Puff piece on this section of town. They get the popularity of Riverside right, though I think I’d describe it as having the most expensive real estate in town, measured by the square inch, rather than “more affordable than other neighborhoods in Greenwich”, but since the reporter draws no distinction between Riverside NOPO (North of Post Road) and SOPO, her mistake is understandable.
I’m not so sure about the accuracy of the rest of the piece either.
When Debra Phillips was growing up in the Riverside neighborhood of Greenwich, Conn., it was a relatively low-key place where children could roam and play freely. [True]
The river that connects with the Long Island Sound was a focal point of activity [only if you were under 16 and used the rope swing on Cary Road, an activity forbidden now by our police (it was forbidden then, too, but the cops didn’t try to hard to stop it, probably because most of them had grown up doing the same thing). Adults were never seen there, and aren’t today.]
“It was kind of like a hidden gem that people didn’t know about—you’re near the water, near the beach and close to your train,” says Ms. Phillips, who … is a broker with Berkshire Hathaway New England Properties [surprise!] . “People have now discovered all of this about it.”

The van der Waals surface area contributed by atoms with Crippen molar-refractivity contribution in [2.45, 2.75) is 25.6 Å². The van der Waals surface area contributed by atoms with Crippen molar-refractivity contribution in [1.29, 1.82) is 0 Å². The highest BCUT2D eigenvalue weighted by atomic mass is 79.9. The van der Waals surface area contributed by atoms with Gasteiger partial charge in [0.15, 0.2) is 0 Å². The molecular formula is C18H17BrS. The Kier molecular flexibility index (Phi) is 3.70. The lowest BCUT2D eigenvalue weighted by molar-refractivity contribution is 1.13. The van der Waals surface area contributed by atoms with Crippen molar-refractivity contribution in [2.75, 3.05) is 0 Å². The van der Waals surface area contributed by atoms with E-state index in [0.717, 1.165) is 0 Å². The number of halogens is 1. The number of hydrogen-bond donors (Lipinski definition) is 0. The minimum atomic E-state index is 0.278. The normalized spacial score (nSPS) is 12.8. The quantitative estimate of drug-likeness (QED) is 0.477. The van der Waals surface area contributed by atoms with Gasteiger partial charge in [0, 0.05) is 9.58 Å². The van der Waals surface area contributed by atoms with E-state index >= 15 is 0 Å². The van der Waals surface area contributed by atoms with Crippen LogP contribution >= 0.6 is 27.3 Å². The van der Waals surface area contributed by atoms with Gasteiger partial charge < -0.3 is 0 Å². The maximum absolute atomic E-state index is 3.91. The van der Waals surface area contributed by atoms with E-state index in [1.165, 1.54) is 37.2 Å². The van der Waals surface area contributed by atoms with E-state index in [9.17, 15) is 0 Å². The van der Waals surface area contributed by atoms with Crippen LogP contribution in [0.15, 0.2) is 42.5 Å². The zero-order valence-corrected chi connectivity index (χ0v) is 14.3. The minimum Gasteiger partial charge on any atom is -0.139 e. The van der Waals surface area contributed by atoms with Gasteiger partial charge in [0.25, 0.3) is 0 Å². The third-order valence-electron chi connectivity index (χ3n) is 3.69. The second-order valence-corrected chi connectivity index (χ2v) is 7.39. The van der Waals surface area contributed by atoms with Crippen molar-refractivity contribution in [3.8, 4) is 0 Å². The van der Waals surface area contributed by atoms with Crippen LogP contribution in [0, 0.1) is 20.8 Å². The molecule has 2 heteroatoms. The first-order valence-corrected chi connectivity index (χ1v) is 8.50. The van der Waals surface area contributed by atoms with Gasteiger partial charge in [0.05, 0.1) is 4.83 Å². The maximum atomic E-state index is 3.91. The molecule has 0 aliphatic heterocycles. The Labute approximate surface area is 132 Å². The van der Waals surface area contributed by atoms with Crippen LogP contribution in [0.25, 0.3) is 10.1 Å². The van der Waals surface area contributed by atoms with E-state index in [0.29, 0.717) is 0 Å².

During the past 10 years, Riverside has seen a surge in popularity, Ms. Phillips says. Some larger lots have been subdivided [almost all larger lots were chopped up long ago] and many smaller houses replaced by large, luxury homes [true] . But residents say the area has retained its colonial, New England look [hahahahaha] and its close-knit, family-oriented atmosphere [true].
Lot sizes in Riverside tend to be less than half an acre—far smaller than the large estates in other parts of the town [true]
But many residents, particularly those relocating from New York City, have come to consider its relatively high density as a plus, since it adds to the area’s pedestrian-friendly, neighborhood feel.
“You’re not on a big lot with your neighbors way far away, so it’s easier to meet people and it’s good for kids,” Ms. Phillips says.
Back to that river:
“That river is a large part of the community—we have ice fishing, ice hockey, skating,” says Roseann Sarica Benedict,… who is also a broker [surprise again!]
The Mianus is indeed a treasure, but public access is extremely limited and what there is of it is on the Cos Cob side. And who goes there?